Two Warning Signs for Treasuries
Had the word "shmendrik" not been invented as a character name in 1877 by the Yiddish Theatre, it could have been invented to describe today's bond investors.
In the meantime, the Treasury has been financing the national debt by having you pay them for the privilege of lending them money. Yes, the wonderful folks now conjuring up visions of $1 trillion platinum coins to address the debt ceiling get you to pay them. Had the word “shmendrik” not been invented as a character name in an 1877 Yiddish Theatre production, it could have been invented to describe today’s bond investors.
Now that we have blown past two Operation Twists and at least three quantitative easings, even FOMC members are becoming a little queasy about adding buyer of first resort in Treasuries to their role as lender of last resort in market crises. Their efforts have been responsible for pushing real ten-year Treasury rates into negative territory over the last year. However, those negative real rates have hit resistance as no one else but them is buying right now. As a result, nominal yields are rising, real yields are becoming less negative, and inflation breakevens are rising.
A second bound is the declining rate of return on a yield curve flattener consisting of borrowing the two-year Treasury and lending the ten-year Treasury in a duration-neutral ratio. That trade was a huge winner between February 2011 and July 2012, but it has been fizzling ever since. If the borrowers of free money are unwilling to lend it back to Uncle Sam for a higher nominal yield, then you will see higher nominal Treasury yields as a result.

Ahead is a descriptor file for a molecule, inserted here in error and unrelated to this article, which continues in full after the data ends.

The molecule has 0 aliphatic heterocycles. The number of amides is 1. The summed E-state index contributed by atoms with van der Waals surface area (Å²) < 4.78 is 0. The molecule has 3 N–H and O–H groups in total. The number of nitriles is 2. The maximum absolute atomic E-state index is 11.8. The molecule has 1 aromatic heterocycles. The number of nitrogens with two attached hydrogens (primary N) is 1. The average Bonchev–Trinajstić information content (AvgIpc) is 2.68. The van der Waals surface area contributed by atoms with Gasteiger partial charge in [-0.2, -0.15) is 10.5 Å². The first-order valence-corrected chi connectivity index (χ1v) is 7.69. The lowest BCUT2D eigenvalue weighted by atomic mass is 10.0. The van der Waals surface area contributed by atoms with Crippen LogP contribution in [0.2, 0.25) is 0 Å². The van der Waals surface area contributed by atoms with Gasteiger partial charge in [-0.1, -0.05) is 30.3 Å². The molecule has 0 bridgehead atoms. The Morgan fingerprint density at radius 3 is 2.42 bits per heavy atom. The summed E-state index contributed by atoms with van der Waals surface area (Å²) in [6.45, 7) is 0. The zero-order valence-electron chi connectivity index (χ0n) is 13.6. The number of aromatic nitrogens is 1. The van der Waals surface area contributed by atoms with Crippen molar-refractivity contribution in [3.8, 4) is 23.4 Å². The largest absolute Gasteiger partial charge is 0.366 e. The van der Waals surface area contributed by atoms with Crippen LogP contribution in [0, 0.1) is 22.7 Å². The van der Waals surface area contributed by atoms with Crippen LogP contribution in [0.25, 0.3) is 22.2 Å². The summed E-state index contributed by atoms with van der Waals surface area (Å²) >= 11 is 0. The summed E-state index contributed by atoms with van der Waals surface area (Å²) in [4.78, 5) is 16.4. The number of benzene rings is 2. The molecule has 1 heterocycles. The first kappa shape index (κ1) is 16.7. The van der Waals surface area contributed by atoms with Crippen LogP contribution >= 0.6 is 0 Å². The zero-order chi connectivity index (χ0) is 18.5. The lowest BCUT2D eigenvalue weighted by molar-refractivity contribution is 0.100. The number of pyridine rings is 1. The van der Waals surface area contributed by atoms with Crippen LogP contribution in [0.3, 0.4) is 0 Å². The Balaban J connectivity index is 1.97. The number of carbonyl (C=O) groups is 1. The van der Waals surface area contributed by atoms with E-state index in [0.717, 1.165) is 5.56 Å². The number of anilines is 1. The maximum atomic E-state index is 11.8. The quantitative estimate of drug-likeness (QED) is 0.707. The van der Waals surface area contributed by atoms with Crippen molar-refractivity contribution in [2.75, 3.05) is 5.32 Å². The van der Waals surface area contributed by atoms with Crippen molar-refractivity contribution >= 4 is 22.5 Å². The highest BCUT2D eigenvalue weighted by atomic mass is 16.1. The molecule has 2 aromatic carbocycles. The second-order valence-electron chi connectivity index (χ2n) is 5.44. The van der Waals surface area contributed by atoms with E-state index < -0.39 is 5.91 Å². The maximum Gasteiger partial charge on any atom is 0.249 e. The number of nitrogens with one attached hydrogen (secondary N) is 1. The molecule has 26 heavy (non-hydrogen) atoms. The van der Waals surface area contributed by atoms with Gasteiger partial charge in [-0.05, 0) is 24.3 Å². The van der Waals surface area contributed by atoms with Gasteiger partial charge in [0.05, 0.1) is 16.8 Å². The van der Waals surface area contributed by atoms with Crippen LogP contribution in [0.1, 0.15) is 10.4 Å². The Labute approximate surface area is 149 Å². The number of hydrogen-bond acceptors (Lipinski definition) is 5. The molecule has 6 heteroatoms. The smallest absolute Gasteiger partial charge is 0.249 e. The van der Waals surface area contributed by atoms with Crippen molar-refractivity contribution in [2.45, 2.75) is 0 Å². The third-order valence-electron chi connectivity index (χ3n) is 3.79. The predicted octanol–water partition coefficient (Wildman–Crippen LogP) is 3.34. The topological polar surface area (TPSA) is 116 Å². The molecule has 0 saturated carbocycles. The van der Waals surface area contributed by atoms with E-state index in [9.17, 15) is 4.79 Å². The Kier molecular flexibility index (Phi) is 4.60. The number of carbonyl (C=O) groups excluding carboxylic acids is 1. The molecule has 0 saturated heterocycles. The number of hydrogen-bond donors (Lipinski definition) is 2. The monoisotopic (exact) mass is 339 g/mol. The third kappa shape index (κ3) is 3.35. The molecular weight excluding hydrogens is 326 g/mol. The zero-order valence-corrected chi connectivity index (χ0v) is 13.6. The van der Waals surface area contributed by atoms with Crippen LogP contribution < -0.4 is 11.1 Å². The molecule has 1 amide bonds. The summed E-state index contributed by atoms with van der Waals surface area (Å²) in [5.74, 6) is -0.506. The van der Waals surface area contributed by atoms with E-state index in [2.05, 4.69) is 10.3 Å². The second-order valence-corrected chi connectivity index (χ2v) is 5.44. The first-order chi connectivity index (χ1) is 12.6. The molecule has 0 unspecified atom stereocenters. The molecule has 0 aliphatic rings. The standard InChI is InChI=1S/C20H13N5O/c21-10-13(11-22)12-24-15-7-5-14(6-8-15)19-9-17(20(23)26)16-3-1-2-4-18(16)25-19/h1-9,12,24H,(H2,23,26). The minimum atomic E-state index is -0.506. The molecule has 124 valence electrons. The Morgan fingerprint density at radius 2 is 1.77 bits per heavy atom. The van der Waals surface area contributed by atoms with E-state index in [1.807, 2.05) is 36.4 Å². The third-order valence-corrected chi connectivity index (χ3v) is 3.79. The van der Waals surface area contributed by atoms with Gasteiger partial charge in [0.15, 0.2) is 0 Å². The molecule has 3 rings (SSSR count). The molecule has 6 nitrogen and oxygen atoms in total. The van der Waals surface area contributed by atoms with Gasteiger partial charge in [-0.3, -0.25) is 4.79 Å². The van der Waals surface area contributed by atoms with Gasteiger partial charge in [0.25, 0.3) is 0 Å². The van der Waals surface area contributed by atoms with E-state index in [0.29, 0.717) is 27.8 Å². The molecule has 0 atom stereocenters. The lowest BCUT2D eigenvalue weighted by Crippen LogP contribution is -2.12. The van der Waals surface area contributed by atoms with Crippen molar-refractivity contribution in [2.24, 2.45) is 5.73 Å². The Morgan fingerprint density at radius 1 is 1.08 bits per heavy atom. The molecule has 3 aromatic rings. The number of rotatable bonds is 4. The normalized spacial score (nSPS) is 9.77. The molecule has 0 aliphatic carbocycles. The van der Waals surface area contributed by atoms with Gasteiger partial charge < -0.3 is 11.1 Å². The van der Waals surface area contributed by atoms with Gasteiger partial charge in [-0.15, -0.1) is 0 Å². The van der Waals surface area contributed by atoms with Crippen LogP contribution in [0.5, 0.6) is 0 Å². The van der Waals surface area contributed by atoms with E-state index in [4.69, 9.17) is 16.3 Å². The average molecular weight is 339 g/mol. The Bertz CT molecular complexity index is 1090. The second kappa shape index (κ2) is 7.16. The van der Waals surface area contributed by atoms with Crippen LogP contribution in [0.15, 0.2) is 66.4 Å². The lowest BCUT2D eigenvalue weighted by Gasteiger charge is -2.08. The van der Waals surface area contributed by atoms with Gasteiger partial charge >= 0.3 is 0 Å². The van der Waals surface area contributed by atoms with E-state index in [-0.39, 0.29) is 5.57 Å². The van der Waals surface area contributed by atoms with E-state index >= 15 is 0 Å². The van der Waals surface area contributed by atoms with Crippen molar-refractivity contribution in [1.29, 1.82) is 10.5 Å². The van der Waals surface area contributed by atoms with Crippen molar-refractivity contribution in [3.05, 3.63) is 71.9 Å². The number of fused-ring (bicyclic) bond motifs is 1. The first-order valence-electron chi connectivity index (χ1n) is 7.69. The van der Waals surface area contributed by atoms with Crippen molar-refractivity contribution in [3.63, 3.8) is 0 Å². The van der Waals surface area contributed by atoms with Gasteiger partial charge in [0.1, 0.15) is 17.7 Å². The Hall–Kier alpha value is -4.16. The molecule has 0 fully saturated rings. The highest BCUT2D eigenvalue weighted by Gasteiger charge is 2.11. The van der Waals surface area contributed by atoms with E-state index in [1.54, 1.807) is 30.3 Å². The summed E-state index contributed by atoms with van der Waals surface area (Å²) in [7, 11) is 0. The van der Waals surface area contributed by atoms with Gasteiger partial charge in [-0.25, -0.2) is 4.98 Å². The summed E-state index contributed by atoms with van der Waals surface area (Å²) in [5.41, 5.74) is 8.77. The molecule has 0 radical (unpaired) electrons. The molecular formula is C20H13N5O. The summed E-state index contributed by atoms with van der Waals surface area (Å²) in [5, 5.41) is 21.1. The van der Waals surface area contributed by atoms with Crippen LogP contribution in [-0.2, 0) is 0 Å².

Please note in the chart above how the yield curve between two and ten years is starting to steepen. This is measured by the forward rate ratio between two and ten years, the rate at which we can lock in borrowing for eight years starting two years from now divided by the ten-year rate itself.
If short-term interest rates are kept near 0% and long-term lenders demand higher yields, the end result will be a much steeper yield curve. That will force all borrowers, the US Treasury included, to start shortening the maturity of their debt and to accept the greater rollover risk of doing so. In this extreme case, you wind up with overnight repo financing, the rollover risk that brought Bear Stearns and Lehman Brothers down back in 2008. If the Treasury tries to keep debt service costs down by moving in this direction, we will have another unholy mess on our hands.
Wait until they see what I charge them for my $1 trillion coin; I will even throw in the Cracker Jack box it came in as part of the deal.
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